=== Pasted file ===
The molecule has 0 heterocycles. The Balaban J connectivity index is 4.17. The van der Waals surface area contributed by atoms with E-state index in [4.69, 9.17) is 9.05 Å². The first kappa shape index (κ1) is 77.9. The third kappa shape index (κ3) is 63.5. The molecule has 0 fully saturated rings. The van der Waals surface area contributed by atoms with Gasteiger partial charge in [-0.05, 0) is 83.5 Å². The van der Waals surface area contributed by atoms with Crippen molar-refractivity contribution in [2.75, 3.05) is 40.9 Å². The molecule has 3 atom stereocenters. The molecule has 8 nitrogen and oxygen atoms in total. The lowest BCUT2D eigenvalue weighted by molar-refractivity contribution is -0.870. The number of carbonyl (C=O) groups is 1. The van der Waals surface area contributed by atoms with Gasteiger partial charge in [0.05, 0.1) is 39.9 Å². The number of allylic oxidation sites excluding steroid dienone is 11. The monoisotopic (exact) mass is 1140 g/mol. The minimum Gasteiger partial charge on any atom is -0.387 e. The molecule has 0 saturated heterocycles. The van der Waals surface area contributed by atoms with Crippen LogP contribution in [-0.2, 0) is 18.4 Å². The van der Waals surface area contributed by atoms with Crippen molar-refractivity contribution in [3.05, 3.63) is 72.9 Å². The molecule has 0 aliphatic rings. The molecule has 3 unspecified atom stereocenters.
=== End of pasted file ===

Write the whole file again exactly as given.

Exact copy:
The molecule has 0 heterocycles. The Balaban J connectivity index is 4.17. The van der Waals surface area contributed by atoms with E-state index in [4.69, 9.17) is 9.05 Å². The first kappa shape index (κ1) is 77.9. The third kappa shape index (κ3) is 63.5. The molecule has 0 fully saturated rings. The van der Waals surface area contributed by atoms with Gasteiger partial charge in [-0.05, 0) is 83.5 Å². The van der Waals surface area contributed by atoms with Crippen molar-refractivity contribution in [2.75, 3.05) is 40.9 Å². The molecule has 3 atom stereocenters. The molecule has 8 nitrogen and oxygen atoms in total. The lowest BCUT2D eigenvalue weighted by molar-refractivity contribution is -0.870. The number of carbonyl (C=O) groups is 1. The van der Waals surface area contributed by atoms with Gasteiger partial charge in [0.05, 0.1) is 39.9 Å². The number of allylic oxidation sites excluding steroid dienone is 11. The monoisotopic (exact) mass is 1140 g/mol. The minimum Gasteiger partial charge on any atom is -0.387 e. The molecule has 0 saturated heterocycles. The van der Waals surface area contributed by atoms with Crippen LogP contribution in [-0.2, 0) is 18.4 Å². The van der Waals surface area contributed by atoms with Crippen molar-refractivity contribution in [3.05, 3.63) is 72.9 Å². The molecule has 0 aliphatic rings. The molecule has 3 unspecified atom stereocenters.